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Zulkarnine, A. T., Frank, R., Monk, B., Mitchell, J., Davies, G..  2016.  Surfacing collaborated networks in dark web to find illicit and criminal content. 2016 IEEE Conference on Intelligence and Security Informatics (ISI). :109–114.
The Tor Network, a hidden part of the Internet, is becoming an ideal hosting ground for illegal activities and services, including large drug markets, financial frauds, espionage, child sexual abuse. Researchers and law enforcement rely on manual investigations, which are both time-consuming and ultimately inefficient. The first part of this paper explores illicit and criminal content identified by prominent researchers in the dark web. We previously developed a web crawler that automatically searched websites on the internet based on pre-defined keywords and followed the hyperlinks in order to create a map of the network. This crawler has demonstrated previous success in locating and extracting data on child exploitation images, videos, keywords and linkages on the public internet. However, as Tor functions differently at the TCP level, and uses socket connections, further technical challenges are faced when crawling Tor. Some of the other inherent challenges for advanced Tor crawling include scalability, content selection tradeoffs, and social obligation. We discuss these challenges and the measures taken to meet them. Our modified web crawler for Tor, termed the “Dark Crawler” has been able to access Tor while simultaneously accessing the public internet. We present initial findings regarding what extremist and terrorist contents are present in Tor and how this content is connected to each other in a mapped network that facilitates dark web crimes. Our results so far indicate the most popular websites in the dark web are acting as catalysts for dark web expansion by providing necessary knowledgebase, support and services to build Tor hidden services and onion websites.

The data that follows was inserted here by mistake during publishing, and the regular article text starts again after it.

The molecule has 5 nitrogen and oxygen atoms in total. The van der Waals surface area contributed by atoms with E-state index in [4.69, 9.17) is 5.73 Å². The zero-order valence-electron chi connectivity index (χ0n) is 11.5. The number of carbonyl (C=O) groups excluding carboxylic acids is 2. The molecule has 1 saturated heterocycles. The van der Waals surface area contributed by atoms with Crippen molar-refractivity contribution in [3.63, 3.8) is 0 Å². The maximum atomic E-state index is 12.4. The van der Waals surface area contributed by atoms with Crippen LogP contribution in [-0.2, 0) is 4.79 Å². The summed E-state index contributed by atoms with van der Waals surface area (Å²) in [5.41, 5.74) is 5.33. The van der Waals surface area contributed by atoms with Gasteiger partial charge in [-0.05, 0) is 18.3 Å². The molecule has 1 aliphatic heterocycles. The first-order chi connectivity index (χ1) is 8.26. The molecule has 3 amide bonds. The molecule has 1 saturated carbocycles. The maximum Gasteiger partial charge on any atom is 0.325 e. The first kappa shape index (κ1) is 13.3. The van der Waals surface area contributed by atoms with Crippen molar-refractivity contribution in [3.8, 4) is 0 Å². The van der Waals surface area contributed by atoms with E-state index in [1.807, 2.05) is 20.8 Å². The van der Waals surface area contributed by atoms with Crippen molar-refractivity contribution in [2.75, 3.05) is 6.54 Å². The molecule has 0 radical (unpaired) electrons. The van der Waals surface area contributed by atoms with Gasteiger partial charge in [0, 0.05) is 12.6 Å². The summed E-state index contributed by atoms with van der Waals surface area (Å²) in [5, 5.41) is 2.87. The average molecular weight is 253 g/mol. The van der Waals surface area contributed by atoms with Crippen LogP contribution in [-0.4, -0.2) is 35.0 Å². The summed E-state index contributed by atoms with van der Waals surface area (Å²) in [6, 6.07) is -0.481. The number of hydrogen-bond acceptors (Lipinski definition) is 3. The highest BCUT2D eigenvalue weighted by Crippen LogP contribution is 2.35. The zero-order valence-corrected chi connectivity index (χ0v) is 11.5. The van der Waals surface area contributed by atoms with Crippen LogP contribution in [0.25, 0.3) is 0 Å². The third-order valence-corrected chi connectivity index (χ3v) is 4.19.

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Macdonald, M., Frank, R., Mei, J., Monk, B..  2015.  Identifying digital threats in a hacker web forum. 2015 IEEE/ACM International Conference on Advances in Social Networks Analysis and Mining (ASONAM). :926–933.

Information threatening the security of critical infrastructures are exchanged over the Internet through communication platforms, such as online discussion forums. This information can be used by malicious hackers to attack critical computer networks and data systems. Much of the literature on the hacking of critical infrastructure has focused on developing typologies of cyber-attacks, but has not examined the communication activities of the actors involved. To address this gap in the literature, the language of hackers was analyzed to identify potential threats against critical infrastructures using automated analysis tools. First, discussion posts were collected from a selected hacker forum using a customized web-crawler. Posts were analyzed using a parts of speech tagger, which helped determine a list of keywords used to query the data. Next, a sentiment analysis tool scored these keywords, which were then analyzed to determine the effectiveness of this method.